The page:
Food as Memory and Migration
By Sierra Smith
In 1988, Universal Pictures released the animated classic and acclaimed children’s movie The Land Before Time. The film tells the story of the orphaned brontosaurus Littlefoot and the other young dinosaurs he befriends as they join together after a devastating earthquake to journey to the Great Valley to reunite with their families. It’s become a children’s classic since its release, spurring the release of thirteen sequels over the course of twenty-eight years. One of the most prominent themes and motifs in The Land Before Time is the role that food plays, for the dinosaurs as a collective group and for Littlefoot especially, as an association with memory.
For the dinosaurs as a whole, food and food habits are both a means of identifying themselves, and a necessity that forces them into migration. The film begins by dividing the dinosaurs into two main categories—the leaf-eaters who graze on plants, and the meat-eaters who feed on other dinosaurs (consequently called “sharp teeth”). The diction alone, referring to meat eaters by their teeth, a weapon of sorts which they use to bite and to eat, insinuates a danger about the animals that comes from their diet. This sense of danger isn’t unmerited; the idea that the dinosaurs were either the prey or the predator was certainly realistic, and contributes to the idea that animals in the wild must either “eat or be eaten.”
The second importance of food to the dinosaur population, as previously touched on, is its more obvious role as a necessity for survival. Following a drought, the food source that the dinosaurs depend on begins to dwindle before finally disappearing entirely, causing the dinosaurs to migrate to the legendary Great Valley, making the need for a new source of food the overarching conflict in the film. In the beginning of the film, a narrator states, “Then it happened that the leaf began to die. Mighty beasts who appeared to rule the earth were ruled, in truth, by the leaf, their food” (4 min). Not only does food become a factor in decision-making, but it becomes a larger-than-life force which holds power over the minds and bodies of the characters. The implication becomes that our lives are ruled by food and our access to food. From a survival standpoint, this makes sense. But more interesting to note is that from a storytelling standpoint, the film takes advantage of our basic need for nourishment as a living species, utilizing that need to build conflict and a motivation for migration and a journey—in a children’s movie, nonetheless, where realism in the genre is often overlooked.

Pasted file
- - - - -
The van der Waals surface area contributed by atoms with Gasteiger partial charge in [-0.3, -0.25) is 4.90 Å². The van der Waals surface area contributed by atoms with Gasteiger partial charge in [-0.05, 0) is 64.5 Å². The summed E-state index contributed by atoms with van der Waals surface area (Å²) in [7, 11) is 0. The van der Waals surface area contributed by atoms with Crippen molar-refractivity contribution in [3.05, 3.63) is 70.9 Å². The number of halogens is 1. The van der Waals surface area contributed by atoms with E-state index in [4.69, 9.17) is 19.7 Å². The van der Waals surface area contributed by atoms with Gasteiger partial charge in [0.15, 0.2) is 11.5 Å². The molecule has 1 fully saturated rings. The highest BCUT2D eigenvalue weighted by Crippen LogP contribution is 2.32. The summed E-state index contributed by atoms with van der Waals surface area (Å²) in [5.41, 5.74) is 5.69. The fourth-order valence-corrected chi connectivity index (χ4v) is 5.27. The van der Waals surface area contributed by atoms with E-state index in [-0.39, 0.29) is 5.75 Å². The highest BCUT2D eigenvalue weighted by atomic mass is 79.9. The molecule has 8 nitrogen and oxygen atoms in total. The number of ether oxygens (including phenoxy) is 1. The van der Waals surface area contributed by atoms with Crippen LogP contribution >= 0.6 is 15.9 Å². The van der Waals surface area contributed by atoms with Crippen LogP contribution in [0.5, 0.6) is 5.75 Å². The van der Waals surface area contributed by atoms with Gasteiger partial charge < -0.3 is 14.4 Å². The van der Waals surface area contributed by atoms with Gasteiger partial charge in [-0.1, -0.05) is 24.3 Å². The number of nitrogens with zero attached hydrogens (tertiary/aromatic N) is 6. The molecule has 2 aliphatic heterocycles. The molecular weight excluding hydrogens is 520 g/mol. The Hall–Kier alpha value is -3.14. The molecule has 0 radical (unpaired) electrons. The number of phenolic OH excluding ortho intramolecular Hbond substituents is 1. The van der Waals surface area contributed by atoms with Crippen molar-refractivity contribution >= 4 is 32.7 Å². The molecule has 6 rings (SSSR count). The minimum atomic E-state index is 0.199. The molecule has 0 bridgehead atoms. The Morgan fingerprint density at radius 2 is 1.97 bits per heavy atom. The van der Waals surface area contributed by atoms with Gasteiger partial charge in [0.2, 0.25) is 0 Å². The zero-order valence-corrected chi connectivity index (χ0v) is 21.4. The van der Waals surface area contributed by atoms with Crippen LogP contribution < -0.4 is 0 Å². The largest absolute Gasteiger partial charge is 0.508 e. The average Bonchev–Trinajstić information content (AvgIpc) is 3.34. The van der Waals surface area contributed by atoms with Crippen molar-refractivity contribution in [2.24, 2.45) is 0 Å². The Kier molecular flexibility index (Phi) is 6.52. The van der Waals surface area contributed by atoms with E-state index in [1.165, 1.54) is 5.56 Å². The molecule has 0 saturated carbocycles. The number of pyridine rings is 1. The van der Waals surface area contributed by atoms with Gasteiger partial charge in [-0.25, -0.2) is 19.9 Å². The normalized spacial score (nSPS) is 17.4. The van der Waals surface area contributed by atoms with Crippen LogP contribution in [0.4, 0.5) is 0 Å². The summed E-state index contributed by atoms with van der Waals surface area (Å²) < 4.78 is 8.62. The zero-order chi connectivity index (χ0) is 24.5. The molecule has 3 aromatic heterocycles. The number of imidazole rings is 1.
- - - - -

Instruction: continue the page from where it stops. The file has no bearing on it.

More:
These first two applications of food are more survival-based, but the film also delves into the emotional capacity of food through the character of Littlefoot. For Littlefoot, food becomes a symbol of his late mother and a means by which to remember her and her guidance. Towards the beginning of the film, after the dinosaurs have begun their migration to the Great Valley, Littlefoot’s mother finds a “tree star,” a star-shaped leaf which has become rare in their dry and barren land. She picks it from the tree and gives it to Littlefoot as a promise of what he will find in the Great Valley. The tree star becomes a symbol of hope, faith and perseverance for Littlefoot, and a representation of his mother’s memory after she dies.
The film intentionally connects the tree star to the memory of Littlefoot’s mother by having it float down to him after his mother’s death, symbolizing his mother’s presence with him even after she is gone. The return of the tree star is accompanied by his mother’s voice calling his name, and her instructions to him on how to reach the Great Valley (24 min). The technique of this voiceover crystallizes the connection between Littlefoot’s mother and the tree star for the younger audience, making it clear that the tree star acts symbolically as a physical substitute for Littlefoot’s mother. The association between food and memory is an idea Proust considers in his essay “Remembrance of Things Past” in which he discusses the effect that the taste of a madeleine dipped in tea has on him. He says, “And as soon as I had recognized the taste of the piece of madeleine… immediately the old grey house upon the street, where [my aunt’s] room was, rose up like a stage” (Proust 51). The cookie for Proust stirs up memories of his childhood down to the specific image of the house in which he ate the madeleines, in the same way that the tree star for Littlefoot arouses his mother’s memory. Whereas Proust’s memories are aroused by taste, Littlefoot’s are aroused by mere sight of the food. The leaf is no longer only a food source to Littlefoot. It has become instead the closest tangible thing he has to his mother and a physical connection to a memory, a stand-in object for a person he cherished.
Proust, Marcel. “The Cookie.” Remembrance of Things Past: Volume 1: Swann’s Way & Within a Budding Grove. Translated by C.K. Scott Moncrieff and Terence Kilmartin, New York: Vintage, 1982, pp. 48-51.
The Land Before Time. Directed by Don Bluth, produced by Steven Spielberg and George Lucas, Universal Pictures, 1988.